II. The Wedmore Registers begin in 1561, and are as near as possible perfect from that day to this. The longest gap is from December, 1636, to April, 1659, and that in Marriages only. The first volume runs from March 26, 1561, to September 18, 1611. Marriages, Baptisms, and Burials are all mixed up together, put down in the order that they took place. I thought that there was no advantage in following the original arrangement, and so have printed the Marriages by themselves, and shall print the Baptisms and Burials by themselves. This volume is beautifully written, very well bound, and very well preserved. I had a great deal less trouble in reading it than I had in reading the entries made by Mr. Cattle 70 years ago. After nearly 300 years these entries are as plain to read as on the day when they were written. In 300 years time Mr. Cattle's entries will be simply clean gone, like snow that melts away. The entries are all in Latin. From 1561 to 1602 they are all in one handwriting, and done at one time evidently a copy from an older Register. With this agrees a note made July, 1585: "Sixe moneths rent out of the olde Booke"; and then passes on to February. In 1602 the writing changes.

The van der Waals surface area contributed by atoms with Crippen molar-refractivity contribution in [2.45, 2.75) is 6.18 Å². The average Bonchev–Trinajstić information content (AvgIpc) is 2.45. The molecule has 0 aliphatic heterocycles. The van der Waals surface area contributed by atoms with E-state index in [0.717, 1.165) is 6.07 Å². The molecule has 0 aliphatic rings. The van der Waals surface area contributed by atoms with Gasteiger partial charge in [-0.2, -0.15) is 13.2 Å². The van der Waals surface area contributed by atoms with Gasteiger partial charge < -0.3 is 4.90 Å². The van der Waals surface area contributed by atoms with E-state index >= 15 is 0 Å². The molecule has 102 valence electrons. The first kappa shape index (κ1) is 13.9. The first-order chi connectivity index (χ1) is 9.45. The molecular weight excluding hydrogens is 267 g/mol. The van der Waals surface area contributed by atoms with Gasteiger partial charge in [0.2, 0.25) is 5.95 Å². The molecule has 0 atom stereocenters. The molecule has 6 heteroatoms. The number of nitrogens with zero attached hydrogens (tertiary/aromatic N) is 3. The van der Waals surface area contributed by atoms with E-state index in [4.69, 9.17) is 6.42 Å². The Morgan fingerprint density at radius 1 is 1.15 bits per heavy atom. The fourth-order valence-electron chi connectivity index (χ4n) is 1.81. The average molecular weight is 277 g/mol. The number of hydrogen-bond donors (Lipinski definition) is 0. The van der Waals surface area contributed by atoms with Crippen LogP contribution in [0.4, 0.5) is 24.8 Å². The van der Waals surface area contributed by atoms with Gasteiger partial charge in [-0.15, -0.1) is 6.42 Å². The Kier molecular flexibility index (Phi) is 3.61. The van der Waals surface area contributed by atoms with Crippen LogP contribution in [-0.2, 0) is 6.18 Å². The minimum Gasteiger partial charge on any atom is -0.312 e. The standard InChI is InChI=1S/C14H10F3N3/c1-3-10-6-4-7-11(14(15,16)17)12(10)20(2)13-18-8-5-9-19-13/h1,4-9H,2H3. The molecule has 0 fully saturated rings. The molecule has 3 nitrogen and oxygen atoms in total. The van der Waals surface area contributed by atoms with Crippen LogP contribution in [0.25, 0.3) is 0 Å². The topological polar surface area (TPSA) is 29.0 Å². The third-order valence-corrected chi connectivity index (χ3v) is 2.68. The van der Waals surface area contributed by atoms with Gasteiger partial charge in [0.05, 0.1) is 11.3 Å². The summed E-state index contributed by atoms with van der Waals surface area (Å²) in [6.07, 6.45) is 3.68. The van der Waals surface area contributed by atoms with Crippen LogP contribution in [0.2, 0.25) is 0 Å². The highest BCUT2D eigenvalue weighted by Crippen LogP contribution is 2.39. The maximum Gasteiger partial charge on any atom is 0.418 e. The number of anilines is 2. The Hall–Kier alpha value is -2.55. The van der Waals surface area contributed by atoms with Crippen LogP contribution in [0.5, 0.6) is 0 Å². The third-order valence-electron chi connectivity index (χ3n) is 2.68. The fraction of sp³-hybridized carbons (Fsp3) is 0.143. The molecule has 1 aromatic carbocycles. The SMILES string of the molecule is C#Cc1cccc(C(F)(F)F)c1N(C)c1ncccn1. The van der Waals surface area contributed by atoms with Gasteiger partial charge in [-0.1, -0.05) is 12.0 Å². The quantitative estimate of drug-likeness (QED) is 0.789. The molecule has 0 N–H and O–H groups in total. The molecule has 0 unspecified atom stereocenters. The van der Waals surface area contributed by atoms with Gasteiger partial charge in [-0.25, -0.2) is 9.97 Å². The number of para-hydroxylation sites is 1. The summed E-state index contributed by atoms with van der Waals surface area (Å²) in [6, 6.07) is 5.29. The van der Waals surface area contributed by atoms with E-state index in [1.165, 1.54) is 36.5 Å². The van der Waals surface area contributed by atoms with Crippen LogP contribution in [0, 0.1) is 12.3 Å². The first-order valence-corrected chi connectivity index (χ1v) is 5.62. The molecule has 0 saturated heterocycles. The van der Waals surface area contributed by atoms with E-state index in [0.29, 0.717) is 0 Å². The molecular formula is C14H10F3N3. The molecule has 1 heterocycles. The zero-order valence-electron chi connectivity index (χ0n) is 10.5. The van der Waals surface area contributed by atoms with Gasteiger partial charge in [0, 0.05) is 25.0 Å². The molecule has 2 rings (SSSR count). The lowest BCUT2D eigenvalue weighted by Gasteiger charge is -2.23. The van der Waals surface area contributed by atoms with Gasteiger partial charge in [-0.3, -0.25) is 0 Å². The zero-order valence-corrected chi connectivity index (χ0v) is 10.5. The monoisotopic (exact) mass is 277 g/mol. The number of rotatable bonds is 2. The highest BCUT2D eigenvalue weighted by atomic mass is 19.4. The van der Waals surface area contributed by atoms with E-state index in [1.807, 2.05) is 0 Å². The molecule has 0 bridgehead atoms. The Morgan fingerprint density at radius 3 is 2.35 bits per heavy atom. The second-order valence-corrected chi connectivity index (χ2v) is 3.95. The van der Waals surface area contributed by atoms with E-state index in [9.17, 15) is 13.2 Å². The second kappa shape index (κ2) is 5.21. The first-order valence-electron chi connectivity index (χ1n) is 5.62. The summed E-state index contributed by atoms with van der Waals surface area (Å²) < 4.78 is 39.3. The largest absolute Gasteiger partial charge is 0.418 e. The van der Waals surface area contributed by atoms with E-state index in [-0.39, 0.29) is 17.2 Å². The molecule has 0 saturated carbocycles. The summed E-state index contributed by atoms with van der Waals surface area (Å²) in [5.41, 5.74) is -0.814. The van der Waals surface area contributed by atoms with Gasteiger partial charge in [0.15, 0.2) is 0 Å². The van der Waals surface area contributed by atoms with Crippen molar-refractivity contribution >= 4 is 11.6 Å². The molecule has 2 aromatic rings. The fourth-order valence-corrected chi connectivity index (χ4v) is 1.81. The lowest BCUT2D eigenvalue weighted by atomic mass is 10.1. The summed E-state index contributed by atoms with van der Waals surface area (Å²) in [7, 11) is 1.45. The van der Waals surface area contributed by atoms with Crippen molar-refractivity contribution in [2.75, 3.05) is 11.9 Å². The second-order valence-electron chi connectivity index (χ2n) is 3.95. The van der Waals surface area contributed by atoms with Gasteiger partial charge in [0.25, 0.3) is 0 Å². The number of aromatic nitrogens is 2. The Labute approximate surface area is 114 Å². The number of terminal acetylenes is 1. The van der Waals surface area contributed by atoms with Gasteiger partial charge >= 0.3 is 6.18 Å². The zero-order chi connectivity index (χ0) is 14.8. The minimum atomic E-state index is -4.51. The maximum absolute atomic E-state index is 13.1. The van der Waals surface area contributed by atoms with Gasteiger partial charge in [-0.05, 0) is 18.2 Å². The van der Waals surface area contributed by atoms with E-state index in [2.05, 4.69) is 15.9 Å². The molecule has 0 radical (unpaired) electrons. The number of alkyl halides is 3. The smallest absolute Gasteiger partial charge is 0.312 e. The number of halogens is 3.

The second volume runs from September, 1611, to April, 1663. Here also Marriages, Baptisms, and Burials are mixed up together; and the entries are in Latin, except for a few sensible years during the Commonwealth. This volume is well bound, and fairly well preserved; but some of the writing is villainous. Owing to a binder's error the last few leaves are placed in their wrong order.
The third volume runs from April, 1663, to June, 1727. The Marriages, Baptisms, and Burials are still mixed up, and entered in Latin till 1719, when common sense prevails and English comes in. The use of Latin was a relic of pre-Reformation days and ways. The use of English instead of Latin was just as much a result of the Reformation as the putting away of Romish doctrines and ceremonies. But it was slow to come. This volume is well bound, well preserved, and plainly written.
The fourth volume runs from July, 1727, to the end of 1812. Marriages, Baptisms, and Burials are mixed up in it till 1754; after which it contains only Baptisms and Burials. I am now only concerned with Marriages.
In the middle of 1754 begins the first separate volume for Marriages, and runs to 1787; the second separate volume runs from 1787 to 1812; the third from 1813 to 1837 the fourth from 1837 to 1878; the fifth is still running.